Furthermore, Vermont Village’s new Vinegar Shots line presents all four varieties of Sipping Vinegars, plus a high potency Double Shot, in a convenient single serving pouch that are designed to be featured near point of purchase in stores. Each contain two tablespoons of apple cider vinegar per pouch and will retail for $1.29.

“Retailers are starting to ‘get’ drinking vinegars now,” said Lawrence, who added that the Vinegar Shots would also be available in stores like Wegmans and GNC. “Mainstream grocery chains have an idea of what to do with it when they get it.”

While some drinking vinegar brands are seeking to bring new consumers into the category by moving to high velocity areas within stores and emphasizing refreshing flavors, others are framing their products as more functional propositions. Iris Kim, marketing and sales coordinator for Vitox Vinegar, which markets a line of apple cider-based drinking vinegars made with cold-pressed juices, told BevNET that the brand’s 12 oz. concentrates could fit into the health and wellness set at stores, where its functional qualities would be highlighted. The company also makes 2 oz. probiotic shots, which are often merchandised near point-of-sale displays. For its first entry into the RTD market, Vitox showcased its line of pre-diluted drinking vinegars in 6 oz. bottles, which Kim said would be placed in refrigerated coolers as a convenience play. The line is currently rolling out at retailers like Whole Foods and Sprouts.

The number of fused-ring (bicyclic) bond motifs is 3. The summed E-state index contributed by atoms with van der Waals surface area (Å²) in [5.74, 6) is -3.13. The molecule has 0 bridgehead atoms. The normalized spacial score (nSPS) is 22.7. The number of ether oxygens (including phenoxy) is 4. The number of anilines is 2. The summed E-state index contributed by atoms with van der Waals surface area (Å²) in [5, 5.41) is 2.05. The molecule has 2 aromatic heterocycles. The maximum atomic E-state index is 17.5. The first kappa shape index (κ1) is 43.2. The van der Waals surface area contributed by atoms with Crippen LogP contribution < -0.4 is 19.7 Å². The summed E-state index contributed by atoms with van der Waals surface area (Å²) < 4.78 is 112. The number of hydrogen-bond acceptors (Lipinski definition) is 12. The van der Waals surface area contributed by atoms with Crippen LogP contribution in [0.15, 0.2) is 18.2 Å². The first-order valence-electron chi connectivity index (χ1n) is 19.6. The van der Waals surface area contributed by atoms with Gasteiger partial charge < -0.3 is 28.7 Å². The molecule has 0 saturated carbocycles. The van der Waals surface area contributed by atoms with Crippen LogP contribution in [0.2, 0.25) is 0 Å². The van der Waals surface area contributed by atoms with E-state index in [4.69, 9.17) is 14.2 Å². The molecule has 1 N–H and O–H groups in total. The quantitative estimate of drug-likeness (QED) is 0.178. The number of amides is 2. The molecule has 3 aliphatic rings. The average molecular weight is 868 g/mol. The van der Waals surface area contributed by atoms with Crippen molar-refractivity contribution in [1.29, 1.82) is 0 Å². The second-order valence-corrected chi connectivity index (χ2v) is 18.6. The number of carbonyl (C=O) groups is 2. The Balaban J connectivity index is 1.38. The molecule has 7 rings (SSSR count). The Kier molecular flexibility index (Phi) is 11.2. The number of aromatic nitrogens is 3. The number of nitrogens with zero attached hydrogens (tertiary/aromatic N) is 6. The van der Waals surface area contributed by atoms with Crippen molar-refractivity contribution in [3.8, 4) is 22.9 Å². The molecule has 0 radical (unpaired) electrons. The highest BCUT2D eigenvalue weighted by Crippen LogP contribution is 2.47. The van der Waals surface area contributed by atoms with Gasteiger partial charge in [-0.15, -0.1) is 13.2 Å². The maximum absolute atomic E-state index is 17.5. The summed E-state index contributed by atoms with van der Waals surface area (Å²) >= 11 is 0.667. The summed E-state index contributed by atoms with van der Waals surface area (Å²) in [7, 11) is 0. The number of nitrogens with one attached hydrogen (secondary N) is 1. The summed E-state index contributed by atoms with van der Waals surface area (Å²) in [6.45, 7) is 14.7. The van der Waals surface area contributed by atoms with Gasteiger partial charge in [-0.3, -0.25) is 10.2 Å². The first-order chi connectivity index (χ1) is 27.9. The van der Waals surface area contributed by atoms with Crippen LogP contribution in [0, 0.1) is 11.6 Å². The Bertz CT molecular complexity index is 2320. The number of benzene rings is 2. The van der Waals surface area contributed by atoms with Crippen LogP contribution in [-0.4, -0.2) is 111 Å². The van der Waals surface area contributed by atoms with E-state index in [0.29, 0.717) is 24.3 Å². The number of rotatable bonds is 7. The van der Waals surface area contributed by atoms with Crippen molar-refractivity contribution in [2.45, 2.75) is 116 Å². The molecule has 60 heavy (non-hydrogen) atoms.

Fire Cider, meanwhile, has never wavered from positioning itself as a wellness tonic, though a versatile one. Vice president of business development Kimberly Allardyce told BevNET that, in addition to being available in the health section at grocery and at nutrition-focused retailers like GNC, Fire Cider was also being incorporated onto shelves next to other specialty vinegars. The brand has also found some success as a behind-the-bar ingredient at juice bars and cafes, where it is incorporated into other types of drinks.

Farmhouse Culture’s Gut Shot and Gut Punch lines are not technically drinking vinegars, but the drinks play in a similar space within the broader fermented beverage category. The Gut Shot line, made with ingredients like kimchi and sauerkraut, started out being merchandised near commodity sauerkraut products at retailers, a position that framed them as a more expensive offering, noted Farmhouse Culture VP of sales Greg Intlekofer. Since then, the 16 oz. multi-serve bottles of Gut Shot have moved to the cooler set at some Whole Foods, creating a stronger distinction for a product that plays in several areas.

Meanwhile, Gut Punch, a sparkling probiotic fermented veggie drink, is proving to be an effective bridge towards the conventional grocery space. At retailers such as Safeway, Intlekofer said the product was positioned near the produce section, noting that there’s still limited room inside grab-and-go coolers for fermented beverages at the time.